When you travel, you’re supposed to put your camera down and just use your own eyes. “Enjoy life in the moment,” they say. But for a photographer, getting that magical shot is the moment. Here are five photography tips for your road trip if making spectacular images is at the top of your to-do list.

1. Find Some Travel Photo Inspiration Before You Start Shooting

When we were on our National Parks trip, one of our rituals was to go to the visitor center on our way in to each park and head straight to the art section in the gift shop for a little creative intake of the travel photos on display.

We weren’t there to steal ideas. In fact, I think seeing what others had already done often inspired me to want to try something different while out in the field. Nobody wants to take the same shot that’s been done a thousand times.

In addition to seeing other artists’ takes on the place we were about to explore, viewing the gallery gave us an idea of which areas of the park we wanted to head toward next. I never even knew there was a rock arch in Canyonlands National Park until we stopped by the visitor center to look at some photos.

Photo of Mesa Arch in Canyonlands
Mesa Arch is a short hike off the main road through Canyonlands National Park.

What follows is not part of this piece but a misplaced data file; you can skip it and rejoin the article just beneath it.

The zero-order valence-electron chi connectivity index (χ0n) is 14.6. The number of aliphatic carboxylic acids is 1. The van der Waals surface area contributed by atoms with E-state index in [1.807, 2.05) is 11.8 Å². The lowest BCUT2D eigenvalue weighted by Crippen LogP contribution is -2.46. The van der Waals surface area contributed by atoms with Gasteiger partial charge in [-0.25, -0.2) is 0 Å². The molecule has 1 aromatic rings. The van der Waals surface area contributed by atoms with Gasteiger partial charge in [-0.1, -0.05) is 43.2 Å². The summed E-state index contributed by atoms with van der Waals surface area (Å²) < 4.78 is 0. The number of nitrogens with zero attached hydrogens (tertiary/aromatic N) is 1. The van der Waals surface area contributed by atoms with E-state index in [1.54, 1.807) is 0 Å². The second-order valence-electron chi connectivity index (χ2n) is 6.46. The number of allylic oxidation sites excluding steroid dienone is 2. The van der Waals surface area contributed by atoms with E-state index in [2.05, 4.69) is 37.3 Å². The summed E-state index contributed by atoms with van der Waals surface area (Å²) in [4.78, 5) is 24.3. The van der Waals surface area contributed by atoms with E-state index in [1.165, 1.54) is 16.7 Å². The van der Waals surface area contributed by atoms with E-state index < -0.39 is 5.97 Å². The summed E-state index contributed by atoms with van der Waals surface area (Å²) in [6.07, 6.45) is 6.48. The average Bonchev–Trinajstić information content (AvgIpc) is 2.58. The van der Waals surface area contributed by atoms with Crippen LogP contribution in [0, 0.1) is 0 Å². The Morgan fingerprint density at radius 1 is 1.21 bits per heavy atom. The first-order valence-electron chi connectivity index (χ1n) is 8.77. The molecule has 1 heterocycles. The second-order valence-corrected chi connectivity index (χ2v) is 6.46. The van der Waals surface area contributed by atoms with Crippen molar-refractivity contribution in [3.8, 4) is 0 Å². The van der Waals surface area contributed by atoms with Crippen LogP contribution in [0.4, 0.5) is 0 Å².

There doesn’t have to be a fancy, federally funded visitor complex where you’re going to use this planning strategy. Try doing a Google image search for the place you’re going, or look up the location on Instagram. There’s a world of content out there waiting to inspire you.

2. Make the Safer Choice by Designating a Driver

If there’s just one person in the car wielding a camera, offer to chauffer them around when you’re in a really visually interesting area. It’s tough (and dangerous) to scope out an area for great shots when you have to also watch the road for increased traffic from pedestrians and wildlife.

If you’re the one looking out the window for that perfect photographic opportunity, make sure you look from multiple angles. Keep your eyes locked on a feature of interest as the car drives past it; the landscape and lighting can be completely reshaped as your angle of view evolves.